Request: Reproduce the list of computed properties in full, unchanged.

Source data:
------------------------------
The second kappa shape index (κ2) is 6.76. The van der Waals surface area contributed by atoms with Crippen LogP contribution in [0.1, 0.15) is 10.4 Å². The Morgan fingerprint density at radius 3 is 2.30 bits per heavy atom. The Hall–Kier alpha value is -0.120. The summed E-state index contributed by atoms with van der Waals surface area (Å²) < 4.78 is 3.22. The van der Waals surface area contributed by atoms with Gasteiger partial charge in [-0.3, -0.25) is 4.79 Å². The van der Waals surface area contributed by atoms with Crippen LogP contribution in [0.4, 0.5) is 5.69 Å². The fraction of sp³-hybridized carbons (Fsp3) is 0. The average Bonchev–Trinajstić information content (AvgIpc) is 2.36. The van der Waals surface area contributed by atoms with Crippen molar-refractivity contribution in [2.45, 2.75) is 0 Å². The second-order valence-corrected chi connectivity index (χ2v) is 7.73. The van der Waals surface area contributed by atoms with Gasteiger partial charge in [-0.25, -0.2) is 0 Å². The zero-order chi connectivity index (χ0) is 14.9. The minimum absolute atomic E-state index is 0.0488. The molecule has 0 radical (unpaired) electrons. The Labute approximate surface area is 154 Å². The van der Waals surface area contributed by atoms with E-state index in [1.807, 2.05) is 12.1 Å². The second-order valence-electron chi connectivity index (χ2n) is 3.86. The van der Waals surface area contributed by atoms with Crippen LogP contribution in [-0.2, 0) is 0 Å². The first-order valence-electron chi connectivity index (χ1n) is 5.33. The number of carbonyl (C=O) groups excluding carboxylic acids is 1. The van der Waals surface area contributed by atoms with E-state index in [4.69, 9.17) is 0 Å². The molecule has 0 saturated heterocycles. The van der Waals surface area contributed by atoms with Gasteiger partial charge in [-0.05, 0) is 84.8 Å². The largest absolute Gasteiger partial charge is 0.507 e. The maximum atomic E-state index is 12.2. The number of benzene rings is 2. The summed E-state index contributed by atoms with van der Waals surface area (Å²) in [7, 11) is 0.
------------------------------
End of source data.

The second kappa shape index (κ2) is 6.76. The van der Waals surface area contributed by atoms with Crippen LogP contribution in [0.1, 0.15) is 10.4 Å². The Morgan fingerprint density at radius 3 is 2.30 bits per heavy atom. The Hall–Kier alpha value is -0.120. The summed E-state index contributed by atoms with van der Waals surface area (Å²) < 4.78 is 3.22. The van der Waals surface area contributed by atoms with Gasteiger partial charge in [-0.3, -0.25) is 4.79 Å². The van der Waals surface area contributed by atoms with Crippen LogP contribution in [0.4, 0.5) is 5.69 Å². The fraction of sp³-hybridized carbons (Fsp3) is 0. The average Bonchev–Trinajstić information content (AvgIpc) is 2.36. The van der Waals surface area contributed by atoms with Crippen molar-refractivity contribution in [2.45, 2.75) is 0 Å². The second-order valence-corrected chi connectivity index (χ2v) is 7.73. The van der Waals surface area contributed by atoms with Gasteiger partial charge in [-0.25, -0.2) is 0 Å². The zero-order chi connectivity index (χ0) is 14.9. The minimum absolute atomic E-state index is 0.0488. The molecule has 0 radical (unpaired) electrons. The Labute approximate surface area is 154 Å². The van der Waals surface area contributed by atoms with E-state index in [1.807, 2.05) is 12.1 Å². The second-order valence-electron chi connectivity index (χ2n) is 3.86. The van der Waals surface area contributed by atoms with Crippen LogP contribution in [-0.2, 0) is 0 Å². The first-order valence-electron chi connectivity index (χ1n) is 5.33. The number of carbonyl (C=O) groups excluding carboxylic acids is 1. The van der Waals surface area contributed by atoms with E-state index in [4.69, 9.17) is 0 Å². The molecule has 0 saturated heterocycles. The van der Waals surface area contributed by atoms with Gasteiger partial charge in [-0.05, 0) is 84.8 Å². The largest absolute Gasteiger partial charge is 0.507 e. The maximum atomic E-state index is 12.2. The number of benzene rings is 2. The summed E-state index contributed by atoms with van der Waals surface area (Å²) in [7, 11) is 0.